The statute provides that in case a false or fraudulent return or list is wilfully made, a 50% penalty shall be added to the tax.3 Fraud is not to be presumed but must be determined from clear and convincing evidence, considering all the facts and circumstances involved. Jemison v. Commissioner, 5 Cir., 1930, 45 F.2d 4. The burden of proving fraud is on the Collector. Griffths v. Commissioner, 7 Cir., 1931, 50 F.2d 782; Budd v. Commissioner, 3 Cir., 1930, 43 F.2d 509.

19

The intentional and deliberate omission of material facts from a report required by law constitutes fraud within the meaning of the internal revenue laws. United States v. Fidelity & Casualty Co. of New York, 3 Cir., 1940, 115 F.2d 475. We hold that the district court's determination that the tax return was false and that taxpayer knowingly concealed and failed to declare the full measure of his floor stock was correct. See regulations in footnote number (1).

20

It is contended that the evidence does not support the Findings of Fact and Conclusions of Law as to all essential issues, but it is apparent from the above recitation of facts that such claim cannot be upheld in any particular.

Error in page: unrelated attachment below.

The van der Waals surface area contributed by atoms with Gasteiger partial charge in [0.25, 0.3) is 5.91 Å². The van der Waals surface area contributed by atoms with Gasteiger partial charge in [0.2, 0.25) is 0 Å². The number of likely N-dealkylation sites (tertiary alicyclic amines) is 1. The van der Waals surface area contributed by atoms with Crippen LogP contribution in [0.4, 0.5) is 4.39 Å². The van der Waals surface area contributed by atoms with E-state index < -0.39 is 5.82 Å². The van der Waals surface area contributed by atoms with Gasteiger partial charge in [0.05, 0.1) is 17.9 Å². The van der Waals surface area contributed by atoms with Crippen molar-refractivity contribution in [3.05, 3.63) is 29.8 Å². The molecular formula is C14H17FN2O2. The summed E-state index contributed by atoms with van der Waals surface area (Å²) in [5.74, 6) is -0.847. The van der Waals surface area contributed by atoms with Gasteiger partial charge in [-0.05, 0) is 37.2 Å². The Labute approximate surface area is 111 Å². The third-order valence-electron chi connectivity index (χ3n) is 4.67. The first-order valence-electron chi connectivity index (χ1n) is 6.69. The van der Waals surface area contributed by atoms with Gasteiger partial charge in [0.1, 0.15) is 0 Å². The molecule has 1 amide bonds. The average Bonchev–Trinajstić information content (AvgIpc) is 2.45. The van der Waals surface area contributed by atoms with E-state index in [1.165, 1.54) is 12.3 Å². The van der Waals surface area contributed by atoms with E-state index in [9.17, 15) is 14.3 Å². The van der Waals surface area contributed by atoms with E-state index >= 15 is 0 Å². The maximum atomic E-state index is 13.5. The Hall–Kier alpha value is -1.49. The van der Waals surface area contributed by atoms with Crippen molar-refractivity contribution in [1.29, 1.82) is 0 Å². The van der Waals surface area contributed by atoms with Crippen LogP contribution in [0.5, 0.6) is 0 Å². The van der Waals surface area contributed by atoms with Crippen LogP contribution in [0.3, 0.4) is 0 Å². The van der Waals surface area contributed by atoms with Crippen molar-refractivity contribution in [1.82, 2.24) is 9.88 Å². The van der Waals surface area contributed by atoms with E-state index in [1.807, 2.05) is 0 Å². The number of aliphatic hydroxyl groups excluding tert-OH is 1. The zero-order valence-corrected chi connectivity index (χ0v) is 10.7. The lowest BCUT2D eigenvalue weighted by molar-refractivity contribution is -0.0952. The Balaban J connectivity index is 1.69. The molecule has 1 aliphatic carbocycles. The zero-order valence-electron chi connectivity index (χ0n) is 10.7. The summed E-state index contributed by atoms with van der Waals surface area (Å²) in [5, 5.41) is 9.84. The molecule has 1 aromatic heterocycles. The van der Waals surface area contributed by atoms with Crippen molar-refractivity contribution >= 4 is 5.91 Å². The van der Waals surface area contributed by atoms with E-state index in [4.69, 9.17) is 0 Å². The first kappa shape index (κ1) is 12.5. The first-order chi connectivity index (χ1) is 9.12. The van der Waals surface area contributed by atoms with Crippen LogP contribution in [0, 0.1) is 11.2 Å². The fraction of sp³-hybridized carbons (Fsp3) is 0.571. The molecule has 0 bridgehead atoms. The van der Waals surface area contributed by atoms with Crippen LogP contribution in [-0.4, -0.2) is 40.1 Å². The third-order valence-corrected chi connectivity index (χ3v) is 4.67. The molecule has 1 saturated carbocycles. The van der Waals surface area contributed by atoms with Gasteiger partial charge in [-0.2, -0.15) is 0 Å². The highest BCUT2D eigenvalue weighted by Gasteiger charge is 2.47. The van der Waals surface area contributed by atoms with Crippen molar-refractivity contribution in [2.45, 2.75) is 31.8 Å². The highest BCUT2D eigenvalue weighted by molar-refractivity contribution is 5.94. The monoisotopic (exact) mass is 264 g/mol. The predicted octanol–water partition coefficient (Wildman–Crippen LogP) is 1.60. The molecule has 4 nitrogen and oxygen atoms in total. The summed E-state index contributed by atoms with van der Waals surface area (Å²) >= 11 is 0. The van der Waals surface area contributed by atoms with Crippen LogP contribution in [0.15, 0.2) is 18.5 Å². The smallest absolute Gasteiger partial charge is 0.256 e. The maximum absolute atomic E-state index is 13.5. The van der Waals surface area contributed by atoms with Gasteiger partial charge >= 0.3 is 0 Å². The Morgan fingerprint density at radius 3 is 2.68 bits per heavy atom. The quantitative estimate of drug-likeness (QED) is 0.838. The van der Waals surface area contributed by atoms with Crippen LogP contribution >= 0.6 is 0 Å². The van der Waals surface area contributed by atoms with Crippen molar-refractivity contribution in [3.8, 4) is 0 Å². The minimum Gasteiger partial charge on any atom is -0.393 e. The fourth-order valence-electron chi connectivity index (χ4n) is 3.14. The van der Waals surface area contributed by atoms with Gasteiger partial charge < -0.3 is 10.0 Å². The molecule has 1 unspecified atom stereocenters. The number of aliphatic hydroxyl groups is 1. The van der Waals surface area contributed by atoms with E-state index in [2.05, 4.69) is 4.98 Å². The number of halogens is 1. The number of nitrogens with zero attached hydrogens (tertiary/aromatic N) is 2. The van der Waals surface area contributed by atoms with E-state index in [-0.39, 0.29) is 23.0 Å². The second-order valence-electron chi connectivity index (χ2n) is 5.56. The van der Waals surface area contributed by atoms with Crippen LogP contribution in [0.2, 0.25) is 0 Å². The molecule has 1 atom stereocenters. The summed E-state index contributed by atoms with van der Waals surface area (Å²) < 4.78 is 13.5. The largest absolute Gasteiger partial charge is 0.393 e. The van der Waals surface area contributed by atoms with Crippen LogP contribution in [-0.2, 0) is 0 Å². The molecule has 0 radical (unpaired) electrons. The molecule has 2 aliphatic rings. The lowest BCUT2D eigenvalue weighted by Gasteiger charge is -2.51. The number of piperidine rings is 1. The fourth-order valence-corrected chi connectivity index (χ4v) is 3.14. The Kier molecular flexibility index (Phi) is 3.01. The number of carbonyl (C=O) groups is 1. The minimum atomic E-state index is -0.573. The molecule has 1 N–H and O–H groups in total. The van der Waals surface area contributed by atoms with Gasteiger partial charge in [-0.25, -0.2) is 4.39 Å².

21

The judgment dismissing the complaint is affirmed.

22

Affirmed.

1

T.D. 5337, CB 1944 p. 674 contains the regulations prescribed pursuant to the Floor Stocks Tax Law. We quote applicable portions therefrom:

'Sec. 171.116. Inventory of Distilled Spirits Required.- Each distiller, fruit distiller, proprietor of an industrial alcohol plant, internal revenue bonded warehouse, alcohol bonded warehouse, tax-paid bottling house, and each rectifier, wholesale dealer in liquors, retail dealer in liquors, manufacturer, or any other person, corporation, partnership, or association holding on April 1, 1944, tax-paid distilled spirits, including alcohol, intended for sale or for use in the manufacture or production of any article intended for sale shall, before beginning business on April 1, 1944, prepare an inventory of such tax-paid distilled spirits.

'Sec. 171.117. Preparation of Inventory of Distilled Spirits.- (a) Division into three sections.- The inventory of distilled spirits will consist of three sections as follows:

'Section 1. Distilled spirits on the premises of the taxpayer.